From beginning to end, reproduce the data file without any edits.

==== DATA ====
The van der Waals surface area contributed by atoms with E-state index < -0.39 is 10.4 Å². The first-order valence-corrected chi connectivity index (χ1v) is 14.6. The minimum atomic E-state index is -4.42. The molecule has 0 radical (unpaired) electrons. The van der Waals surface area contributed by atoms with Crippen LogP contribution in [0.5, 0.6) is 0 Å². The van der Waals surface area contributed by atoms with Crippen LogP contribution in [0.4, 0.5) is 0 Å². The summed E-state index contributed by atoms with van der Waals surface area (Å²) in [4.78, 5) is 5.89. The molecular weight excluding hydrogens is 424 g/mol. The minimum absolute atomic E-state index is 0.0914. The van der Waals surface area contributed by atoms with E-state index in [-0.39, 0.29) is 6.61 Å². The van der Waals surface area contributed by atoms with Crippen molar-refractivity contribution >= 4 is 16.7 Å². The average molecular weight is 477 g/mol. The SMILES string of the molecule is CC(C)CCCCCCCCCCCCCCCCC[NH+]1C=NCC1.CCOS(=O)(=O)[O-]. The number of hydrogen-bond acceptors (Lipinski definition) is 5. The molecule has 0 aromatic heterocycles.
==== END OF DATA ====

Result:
The van der Waals surface area contributed by atoms with E-state index < -0.39 is 10.4 Å². The first-order valence-corrected chi connectivity index (χ1v) is 14.6. The minimum atomic E-state index is -4.42. The molecule has 0 radical (unpaired) electrons. The van der Waals surface area contributed by atoms with Crippen LogP contribution in [0.5, 0.6) is 0 Å². The van der Waals surface area contributed by atoms with Crippen LogP contribution in [0.4, 0.5) is 0 Å². The summed E-state index contributed by atoms with van der Waals surface area (Å²) in [4.78, 5) is 5.89. The molecular weight excluding hydrogens is 424 g/mol. The minimum absolute atomic E-state index is 0.0914. The van der Waals surface area contributed by atoms with E-state index in [-0.39, 0.29) is 6.61 Å². The van der Waals surface area contributed by atoms with Crippen molar-refractivity contribution >= 4 is 16.7 Å². The average molecular weight is 477 g/mol. The SMILES string of the molecule is CC(C)CCCCCCCCCCCCCCCCC[NH+]1C=NCC1.CCOS(=O)(=O)[O-]. The number of hydrogen-bond acceptors (Lipinski definition) is 5. The molecule has 0 aromatic heterocycles.